ISIS Executes 11,000 People Across Iraq and Syria in Jihadist Caliphate

An Islamic State militant holds a gun while standing behind what are said to be Ethiopian Christians in Wilayat Fazzan, in this still image from an undated video made available on a social media website on April 19, 2015. The video, purportedly made by Islamic State and posted on social media sites on Sunday, appeared to show militants shooting and beheading about 30 Ethiopian Christians in Libya. Reuters was not able to verify the authenticity of the video, but the killings resemble past violence carried out by Islamic State, an ultra-hardline group which has expanded its reach from strongholds in Iraq and Syria to conflict-ridden Libya. Libyan officials were not immediately available for comment. Ethiopia said it had not been able to verify whether the people shown in the video were its citizens. | (Photo: Reuters/Social Media Website via Reuters TV)

The Islamic State terror group has executed almost 11,000 people across Iraq and Syria since its establishment of a self-proclaimed caliphate in June 2014, human rights groups have said.

The Syrian Observatory for Human Rights said that at least 3,207 people have been put to death by the Islamic militants in Syria, while another 7,700 have been killed in Iraq.

The number does not include the ever-growing list of casualties from the various wars IS is waging against the Syrian and Iraqi central governments, the U.S. and its broad team of allies, and against rival rebel groups in the region.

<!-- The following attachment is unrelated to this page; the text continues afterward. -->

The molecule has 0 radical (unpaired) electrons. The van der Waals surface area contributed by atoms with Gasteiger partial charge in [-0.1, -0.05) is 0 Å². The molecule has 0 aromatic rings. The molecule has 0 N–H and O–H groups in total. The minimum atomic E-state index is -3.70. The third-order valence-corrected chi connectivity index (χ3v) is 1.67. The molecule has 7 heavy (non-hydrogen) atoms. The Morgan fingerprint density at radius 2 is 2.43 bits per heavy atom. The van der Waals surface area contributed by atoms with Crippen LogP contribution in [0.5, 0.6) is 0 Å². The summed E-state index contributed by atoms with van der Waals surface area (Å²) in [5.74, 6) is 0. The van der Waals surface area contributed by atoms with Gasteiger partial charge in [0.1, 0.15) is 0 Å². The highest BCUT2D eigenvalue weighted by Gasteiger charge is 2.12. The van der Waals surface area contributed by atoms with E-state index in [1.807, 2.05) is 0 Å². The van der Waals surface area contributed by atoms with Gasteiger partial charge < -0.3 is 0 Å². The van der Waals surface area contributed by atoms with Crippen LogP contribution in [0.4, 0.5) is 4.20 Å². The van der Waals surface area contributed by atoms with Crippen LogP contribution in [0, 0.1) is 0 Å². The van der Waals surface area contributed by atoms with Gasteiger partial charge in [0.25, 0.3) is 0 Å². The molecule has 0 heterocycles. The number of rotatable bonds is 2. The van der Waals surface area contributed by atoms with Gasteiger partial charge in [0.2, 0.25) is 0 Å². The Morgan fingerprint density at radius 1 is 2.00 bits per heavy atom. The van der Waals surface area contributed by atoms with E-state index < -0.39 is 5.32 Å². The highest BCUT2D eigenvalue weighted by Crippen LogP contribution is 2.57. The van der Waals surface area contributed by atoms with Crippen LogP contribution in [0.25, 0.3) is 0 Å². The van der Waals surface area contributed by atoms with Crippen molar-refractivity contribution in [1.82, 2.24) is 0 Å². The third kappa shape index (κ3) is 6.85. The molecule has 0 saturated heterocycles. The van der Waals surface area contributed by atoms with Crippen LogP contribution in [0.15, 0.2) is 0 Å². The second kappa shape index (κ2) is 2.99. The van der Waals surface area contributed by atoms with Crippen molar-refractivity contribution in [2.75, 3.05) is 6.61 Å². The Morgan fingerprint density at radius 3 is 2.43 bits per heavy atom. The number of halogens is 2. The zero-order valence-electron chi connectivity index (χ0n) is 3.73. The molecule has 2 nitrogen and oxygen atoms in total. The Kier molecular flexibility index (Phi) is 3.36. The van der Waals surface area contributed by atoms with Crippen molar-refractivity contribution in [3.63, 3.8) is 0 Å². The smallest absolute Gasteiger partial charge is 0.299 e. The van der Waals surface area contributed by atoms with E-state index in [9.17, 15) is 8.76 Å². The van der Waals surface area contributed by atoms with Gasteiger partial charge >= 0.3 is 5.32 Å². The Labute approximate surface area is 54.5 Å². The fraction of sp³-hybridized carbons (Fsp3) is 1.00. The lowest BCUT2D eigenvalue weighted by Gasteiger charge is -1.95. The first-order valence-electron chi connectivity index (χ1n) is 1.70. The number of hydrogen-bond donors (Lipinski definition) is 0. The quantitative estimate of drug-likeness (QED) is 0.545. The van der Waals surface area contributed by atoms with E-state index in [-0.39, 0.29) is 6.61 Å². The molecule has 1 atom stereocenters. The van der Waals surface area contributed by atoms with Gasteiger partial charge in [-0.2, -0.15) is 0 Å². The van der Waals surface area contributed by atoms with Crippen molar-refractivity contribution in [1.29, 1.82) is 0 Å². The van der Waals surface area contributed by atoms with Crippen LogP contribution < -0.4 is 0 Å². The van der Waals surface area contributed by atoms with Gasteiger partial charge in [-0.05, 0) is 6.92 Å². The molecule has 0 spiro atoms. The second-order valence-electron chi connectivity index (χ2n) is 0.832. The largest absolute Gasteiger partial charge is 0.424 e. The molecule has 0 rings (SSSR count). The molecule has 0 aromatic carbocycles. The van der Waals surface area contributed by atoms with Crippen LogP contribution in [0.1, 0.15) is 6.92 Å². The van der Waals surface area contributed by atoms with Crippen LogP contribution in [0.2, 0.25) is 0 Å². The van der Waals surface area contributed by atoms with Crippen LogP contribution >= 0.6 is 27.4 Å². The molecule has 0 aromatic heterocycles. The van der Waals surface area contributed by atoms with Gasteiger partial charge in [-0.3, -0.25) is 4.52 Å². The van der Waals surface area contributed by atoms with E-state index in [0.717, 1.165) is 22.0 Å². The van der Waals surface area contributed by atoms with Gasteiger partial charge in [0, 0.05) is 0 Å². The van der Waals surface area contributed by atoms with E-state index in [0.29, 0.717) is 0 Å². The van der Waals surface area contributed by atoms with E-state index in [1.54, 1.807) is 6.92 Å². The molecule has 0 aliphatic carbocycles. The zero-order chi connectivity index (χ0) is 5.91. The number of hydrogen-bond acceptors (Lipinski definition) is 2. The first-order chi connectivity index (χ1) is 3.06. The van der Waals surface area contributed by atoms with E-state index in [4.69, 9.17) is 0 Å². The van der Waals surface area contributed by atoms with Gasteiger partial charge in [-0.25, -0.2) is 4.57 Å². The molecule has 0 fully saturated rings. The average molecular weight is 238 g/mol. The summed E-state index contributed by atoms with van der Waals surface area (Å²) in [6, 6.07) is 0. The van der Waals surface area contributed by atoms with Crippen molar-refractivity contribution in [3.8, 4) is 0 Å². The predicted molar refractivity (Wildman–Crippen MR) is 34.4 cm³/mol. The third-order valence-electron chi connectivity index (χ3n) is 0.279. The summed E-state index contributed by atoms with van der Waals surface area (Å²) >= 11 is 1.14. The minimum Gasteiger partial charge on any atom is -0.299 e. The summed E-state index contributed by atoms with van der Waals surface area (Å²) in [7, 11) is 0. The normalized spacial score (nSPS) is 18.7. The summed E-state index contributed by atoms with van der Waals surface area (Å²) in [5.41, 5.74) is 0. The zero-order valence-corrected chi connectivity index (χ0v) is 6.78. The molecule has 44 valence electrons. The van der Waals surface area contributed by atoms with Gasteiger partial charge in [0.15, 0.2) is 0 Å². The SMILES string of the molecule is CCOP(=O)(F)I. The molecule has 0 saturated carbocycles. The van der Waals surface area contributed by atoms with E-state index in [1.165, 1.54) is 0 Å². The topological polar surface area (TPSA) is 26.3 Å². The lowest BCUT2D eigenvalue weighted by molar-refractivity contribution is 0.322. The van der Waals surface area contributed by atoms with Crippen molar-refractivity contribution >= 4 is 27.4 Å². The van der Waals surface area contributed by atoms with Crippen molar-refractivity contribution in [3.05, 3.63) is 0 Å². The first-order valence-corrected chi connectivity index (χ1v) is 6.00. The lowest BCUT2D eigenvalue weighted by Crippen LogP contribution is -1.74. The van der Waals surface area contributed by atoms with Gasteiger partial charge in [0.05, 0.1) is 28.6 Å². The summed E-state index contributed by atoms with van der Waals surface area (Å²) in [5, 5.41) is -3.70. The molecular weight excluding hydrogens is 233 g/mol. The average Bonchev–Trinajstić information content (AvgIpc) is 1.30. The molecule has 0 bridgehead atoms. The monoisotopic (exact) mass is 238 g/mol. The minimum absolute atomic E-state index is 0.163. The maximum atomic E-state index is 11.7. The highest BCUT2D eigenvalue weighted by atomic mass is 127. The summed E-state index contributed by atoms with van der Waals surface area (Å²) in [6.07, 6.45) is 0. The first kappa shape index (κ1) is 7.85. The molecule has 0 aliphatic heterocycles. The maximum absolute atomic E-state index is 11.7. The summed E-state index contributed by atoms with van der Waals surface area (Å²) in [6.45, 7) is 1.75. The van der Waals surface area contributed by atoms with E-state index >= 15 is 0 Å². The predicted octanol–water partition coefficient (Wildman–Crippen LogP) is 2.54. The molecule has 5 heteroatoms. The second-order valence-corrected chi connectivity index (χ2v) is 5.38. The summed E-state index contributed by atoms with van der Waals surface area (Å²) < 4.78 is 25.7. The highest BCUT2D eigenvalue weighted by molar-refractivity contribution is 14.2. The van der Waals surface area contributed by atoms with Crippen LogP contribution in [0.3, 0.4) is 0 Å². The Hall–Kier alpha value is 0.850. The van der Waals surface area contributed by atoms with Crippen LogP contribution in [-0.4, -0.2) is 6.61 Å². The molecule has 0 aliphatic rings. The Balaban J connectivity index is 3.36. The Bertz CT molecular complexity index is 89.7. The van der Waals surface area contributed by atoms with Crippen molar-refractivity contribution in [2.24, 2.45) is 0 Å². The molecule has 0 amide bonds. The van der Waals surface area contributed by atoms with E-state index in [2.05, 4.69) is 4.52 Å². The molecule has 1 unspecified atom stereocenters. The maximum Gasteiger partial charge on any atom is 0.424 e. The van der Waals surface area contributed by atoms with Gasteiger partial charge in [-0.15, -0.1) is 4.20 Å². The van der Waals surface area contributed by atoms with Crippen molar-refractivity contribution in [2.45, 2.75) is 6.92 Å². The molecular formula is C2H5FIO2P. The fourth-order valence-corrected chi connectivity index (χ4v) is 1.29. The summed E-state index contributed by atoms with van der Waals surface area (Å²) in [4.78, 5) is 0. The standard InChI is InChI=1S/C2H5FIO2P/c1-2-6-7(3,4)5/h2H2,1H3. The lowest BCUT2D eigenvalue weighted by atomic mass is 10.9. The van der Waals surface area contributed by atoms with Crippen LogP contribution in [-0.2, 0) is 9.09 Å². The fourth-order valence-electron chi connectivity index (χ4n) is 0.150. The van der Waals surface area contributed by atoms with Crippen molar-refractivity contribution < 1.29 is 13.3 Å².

The Islamic militants, who use an extremist interpretation of Shariah law, have used various execution methods, with civilians and soldiers being beheaded, shot dead, drowned, blown up, stoned to death and thrown off buildings.

Many victims have been killed for their faith — IS has forced Christians and other minorities to choose between converting to Islam, paying a heavy tax and agreeing to other harsh conditions, or facing death.

Persecution watchdog group In Defense of Christians lobbied elected officials on Capitol Hill earlier in September to pass a resolution describing IS' actions as "genocide."

"Christians and other ethnic and religious minorities have been murdered, subjugated, forced to emigrate and suffered grievous bodily and psychological harm, including sexual enslavement and abuse, inflicted in a deliberate and calculated manner," the resolution reads in part.

IS has also killed people for their sexuality — recently the terror group executed a 15-year-old boy accused of being gay.

SOHR, which keeps track of the daily violence and battles across Syria, said that there are at least 98 women and 76 children among the civilians executed by IS in the war-torn country.

Foreign nationals, including a number of Americans, have also been put to death as a warning to the West to stay out of the region.

Several disturbing propaganda videos of executions have been shared through IS' social media, including footage released in July showing children being forced to shoot dead 25 Syrian soldiers inside the Roman amphitheater in Palmyra.

The U.S. and a broad team of international allies have pledged their commitment to defeat IS, and have been attacking terror targets with air strikes and helping train and arm local ground forces.

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